Functional Programming is the New Trend

Warning! Some information on this page is older than 5 years now. I keep it for reference, but it probably doesn't reflect my current knowledge and beliefs.

May 2012

Functional Programming is the New Trend

Some time ago I've written about data-oriented design as a popular trend among game developers, opposite to the belief that object-oriented programming is the silver bullet for all challenges and complexities of programming. Mike Acton, Engine Director at Insomniac Games and the creator of #AltDevBlogADay, is probably the biggest evangelist of this idea.

Now I can see that functional programming is a concept gaining popularity and it seems to follow similar mindset. Of course we won't start coding our games and programs in Lisp or Haskell tomorrow, but some of the ideas coming from functional languages can be applied to thinking about our everyday C++ code, instead of seeing design patterns, singletons and class inheritance everywhere. This can mean, for example, making data const (immutable) wherever possible and writing functions as pure - returning processed data that depend only on input data and not mutating or accessing any global state. This makes code simpler to read and understand, debug and unit-test, as well as to parallelize.

I've seen some voices in gamedev advocating that functional programming is the future even years ago. I can remember slides from some conference about it, I can't find it now though. But recently more and more programmers seem to be interested in learning some functional languages, writing about it, like explaining what the monad is etc. Some really recent, interesting blog posts about applying idea of functional programming in the real code:

Life Without Objects by Chris Turner
(Almost) functional programming tips for C++ by Bryan St. Amour
And finally, a post from #AltDevBlogADay by John Carmack: Functional Programming in C++.

By the way, it really impresses me how despite all his experience, fame and success, Carmack still tweets and blogs about programming, down to its dirtiest details, instead of writing about management, leadership, enterpreneurship, money, psychology, recruitment etc., like many other professionals do.

Comments (1) | Tags: c++ | Author: Adam Sawicki | Share


2016-03-23 07:42:32
A Man who passes his evening as I had passed mine, may go to bed afterward if he has nothing better to do. But he must not rank among the number of his reasonable anticipations the expectation of getting a night’s rest. The morning was well advanced, and the hotel was astir, before I at last closed my eyes in slumber. When I awoke, my watch informed me that it was close on noon.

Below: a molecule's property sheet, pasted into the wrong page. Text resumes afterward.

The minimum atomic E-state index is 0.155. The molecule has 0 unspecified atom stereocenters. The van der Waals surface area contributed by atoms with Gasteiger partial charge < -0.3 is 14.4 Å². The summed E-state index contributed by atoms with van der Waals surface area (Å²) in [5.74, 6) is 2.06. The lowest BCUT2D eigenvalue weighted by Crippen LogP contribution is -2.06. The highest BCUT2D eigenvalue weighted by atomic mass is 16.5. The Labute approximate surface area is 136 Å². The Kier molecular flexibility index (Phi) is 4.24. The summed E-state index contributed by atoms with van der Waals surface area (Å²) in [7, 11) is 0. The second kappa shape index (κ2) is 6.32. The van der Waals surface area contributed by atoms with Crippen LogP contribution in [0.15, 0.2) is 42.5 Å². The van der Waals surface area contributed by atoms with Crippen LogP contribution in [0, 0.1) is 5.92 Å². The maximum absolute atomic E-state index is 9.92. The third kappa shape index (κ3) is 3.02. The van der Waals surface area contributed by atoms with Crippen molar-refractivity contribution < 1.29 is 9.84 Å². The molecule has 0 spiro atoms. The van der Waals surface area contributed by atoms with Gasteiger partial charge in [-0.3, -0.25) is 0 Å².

I rang the bell. My servant appeared with a letter in his hand. It had been left for me, three hours since, by a lady who had driven to the hotel door in a carriage, and had then driven away again. The man had found me sleeping when he entered my bed-chamber, and, having received no orders to wake me overnight, had left the letter on the sitting-room table until he heard my bell.

Easily guessing who my correspondent was, I opened the letter. An inclosure fell out of it — to which, for the moment, I paid no attention. I turned eagerly to the first lines. They announced that the writer had escaped me for the second time: early that morning she had left Edinburgh. The paper inclosed proved to be my letter of introduction to the dressmaker returned to me.

I was more than angry with her — I felt her second flight from me as a downright outrage. In five minutes I had hurried on my clothes and was on my way to the inn in the Canongate as fast as a horse could draw me.

The servants could give me no information. Her escape had been effected without their knowledge.

The landlady, to whom I next addressed myself, deliberately declined to assist me in any way whatever.

“I have given the lady my promise,” said this obstinate person, “to answer not one word to any question that you may ask me about her. In my belief, she is acting as becomes an honest woman in removing herself from any further communication with you. I saw you through the keyhole last night, sir. I wish you good-morning.”

Returning to my hotel, I left no attempt to discover her untried. I traced the coachman who had driven her. He had set her down at a shop, and had then been dismissed. I questioned the shop-keeper. He remembered that he had sold some articles of linen to a lady with her veil down and a traveling-bag in her hand, and he remembered no more. I circulated a description of her in the different coach offices. Three “elegant young ladies, with their veils down, and with traveling-bags in their hands,” answered to the description; and which of the three was the fugitive of

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